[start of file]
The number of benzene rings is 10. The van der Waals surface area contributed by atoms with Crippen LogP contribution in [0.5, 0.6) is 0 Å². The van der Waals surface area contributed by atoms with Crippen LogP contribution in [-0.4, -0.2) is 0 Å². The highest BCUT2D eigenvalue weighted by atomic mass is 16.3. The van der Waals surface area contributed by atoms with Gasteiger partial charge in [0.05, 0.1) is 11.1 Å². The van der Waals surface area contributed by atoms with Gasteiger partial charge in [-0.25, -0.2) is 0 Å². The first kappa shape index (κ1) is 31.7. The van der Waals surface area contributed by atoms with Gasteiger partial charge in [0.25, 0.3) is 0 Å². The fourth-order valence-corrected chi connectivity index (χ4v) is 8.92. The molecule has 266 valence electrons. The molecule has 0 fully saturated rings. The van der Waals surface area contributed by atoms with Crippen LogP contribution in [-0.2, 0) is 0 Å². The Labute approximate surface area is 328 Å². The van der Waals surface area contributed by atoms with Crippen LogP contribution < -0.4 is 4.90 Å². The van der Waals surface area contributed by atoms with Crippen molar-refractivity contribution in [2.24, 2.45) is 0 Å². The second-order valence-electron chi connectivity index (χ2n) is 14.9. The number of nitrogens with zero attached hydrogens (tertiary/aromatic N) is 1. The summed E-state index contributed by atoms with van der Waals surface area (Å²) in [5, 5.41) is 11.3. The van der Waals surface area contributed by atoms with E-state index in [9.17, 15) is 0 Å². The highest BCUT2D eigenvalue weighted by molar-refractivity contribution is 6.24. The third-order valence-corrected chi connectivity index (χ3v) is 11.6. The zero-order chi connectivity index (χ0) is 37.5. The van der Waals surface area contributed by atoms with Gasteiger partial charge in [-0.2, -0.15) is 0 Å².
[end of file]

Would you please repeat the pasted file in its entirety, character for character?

The number of benzene rings is 10. The van der Waals surface area contributed by atoms with Crippen LogP contribution in [0.5, 0.6) is 0 Å². The van der Waals surface area contributed by atoms with Crippen LogP contribution in [-0.4, -0.2) is 0 Å². The highest BCUT2D eigenvalue weighted by atomic mass is 16.3. The van der Waals surface area contributed by atoms with Gasteiger partial charge in [0.05, 0.1) is 11.1 Å². The van der Waals surface area contributed by atoms with Gasteiger partial charge in [-0.25, -0.2) is 0 Å². The first kappa shape index (κ1) is 31.7. The van der Waals surface area contributed by atoms with Gasteiger partial charge in [0.25, 0.3) is 0 Å². The fourth-order valence-corrected chi connectivity index (χ4v) is 8.92. The molecule has 266 valence electrons. The molecule has 0 fully saturated rings. The van der Waals surface area contributed by atoms with Crippen LogP contribution in [-0.2, 0) is 0 Å². The Labute approximate surface area is 328 Å². The van der Waals surface area contributed by atoms with Crippen LogP contribution < -0.4 is 4.90 Å². The van der Waals surface area contributed by atoms with Crippen molar-refractivity contribution in [2.24, 2.45) is 0 Å². The second-order valence-electron chi connectivity index (χ2n) is 14.9. The number of nitrogens with zero attached hydrogens (tertiary/aromatic N) is 1. The summed E-state index contributed by atoms with van der Waals surface area (Å²) in [5, 5.41) is 11.3. The van der Waals surface area contributed by atoms with E-state index in [9.17, 15) is 0 Å². The highest BCUT2D eigenvalue weighted by molar-refractivity contribution is 6.24. The third-order valence-corrected chi connectivity index (χ3v) is 11.6. The zero-order chi connectivity index (χ0) is 37.5. The van der Waals surface area contributed by atoms with Gasteiger partial charge in [-0.2, -0.15) is 0 Å².